Who Will Speak for You? Having “The Conversation” with Your Family

Are you a thirty or fortysomething caring for aging parents? A retiree wanting to “have a say” in what lies ahead? The idea of planning for end-of-life care has been gaining momentum as society sees what happens when we ourselves don’t make these decisions ahead of time. Without advance planning, too many people are dying in ways they wouldn’t choose, and their loved ones can be left feeling lost, frustrated, or guilty. Often families are split apart trying to make the unplanned and difficult end-of-life decisions for parents, spouses, or children. Truly, letting your wishes be known is one of the greatest gifts that can be given to family and friends.

People of all ages are beginning to think about how they hope to age, where they want to spend their last years, and who can help them make medical decisions or choices at the end of their life. Medical economists promote advance care planning as a way to reduce expensive hospital care at the end of life, and that is one important goal. But for most people, it is really about living our best possible lives with meaning, comfort, caring, and dignity, until we die.

In recognition of National Healthcare Decisions Day, on Tuesday, April 16, Healthy Peninsula’s “Choices That Matter,” a project that encourages conversations about planning for end-of-life care, will be hosting a Palliative Care Panel Discussion, “Palliative Care versus Hospice: Understanding the Difference” from 7:00-8:30 pm at the Bagaduce Music Lending Library Performance Hall in Blue Hill. The brief TED Talk video, “What Really Matters Most At the End of Life,” will be shown, followed by a panel discussion highlighting palliative care and the importance of advance-care planning. The discussion will be open to questions and answers from the audience. Panelists will include Jim VanKirk, MD and the Medical Director of Palliative Care; Zoë Tenney, Family Nurse Practitioner, part-time Palliative Care; Anne Donovan-Fortier, Palliative Care LCSW; and Amy Wescott, Home Health & Hospice LCSW. All are from Northern Light Health.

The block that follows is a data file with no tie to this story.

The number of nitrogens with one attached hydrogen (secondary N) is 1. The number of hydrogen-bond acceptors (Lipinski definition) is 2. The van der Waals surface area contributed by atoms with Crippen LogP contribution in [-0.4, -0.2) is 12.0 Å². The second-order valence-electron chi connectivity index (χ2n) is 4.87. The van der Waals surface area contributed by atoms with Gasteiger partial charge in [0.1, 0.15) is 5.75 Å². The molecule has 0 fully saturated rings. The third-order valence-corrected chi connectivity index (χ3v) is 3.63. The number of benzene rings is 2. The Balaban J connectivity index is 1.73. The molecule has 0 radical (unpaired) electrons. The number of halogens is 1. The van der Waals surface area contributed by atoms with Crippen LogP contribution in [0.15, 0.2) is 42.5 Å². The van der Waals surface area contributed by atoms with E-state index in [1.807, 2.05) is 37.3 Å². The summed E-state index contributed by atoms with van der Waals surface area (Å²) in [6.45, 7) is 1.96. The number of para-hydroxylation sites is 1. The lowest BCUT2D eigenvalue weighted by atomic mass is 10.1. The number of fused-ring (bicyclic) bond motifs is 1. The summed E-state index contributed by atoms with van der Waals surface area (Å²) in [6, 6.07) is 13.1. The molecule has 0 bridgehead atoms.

Did you know that if you are hesitant to talk with your parents, children, or other family members about end-of-life care, there are people and organizations right here on the Blue Hill Peninsula that can help you get started? Open up  conversations with your healthcare provider, church or spiritual leader, or friends. Call Healthy Peninsula to be connected for free, to local, trained “Choices That Matter” volunteers who can sit with you and help you figure out where you would like to begin, right at your own kitchen table. Check out https://healthypeninsula.org/initiatives/healthy-aging/choices-that-matter/ for a list of online resources.

The Maine Hospital Association has developed the Maine Health Care Advance Directive—also known as a “living will”—which is available online for printing at home or in paper form that you will get at a visit with your health care provider’s office. This form, as well as the “Five Wishes” form, can be completed by you and your family members or with guidance from your healthcare provider. It can be revised at any time if your wishes change, and it does not need to be notarized or completed by a lawyer.

We can all play a role: Start having “The Conversation” with your parents, adult children or grandchildren, and friends. Print out or get a copy of the Maine Health Care Advance Directive or “Five Wishes” and begin to look it over. Make sure your loved ones know what you want and give them, as well as your health care provider a copy of your Directive. By proactively taking charge of your end-of-life planning, both you and those who care for you will feel the relief of having had “The Conversation.”

For more information about the “Choices That Matter” project, planning resources, or to get involved,  email Becky Pease at [email protected] or leave a message at the Healthy Peninsula office 374-3257.

This article was written by Sandra Phoenix. She is a nurse practitioner, health advocate, and a member of the Healthy Peninsula Board of Directors.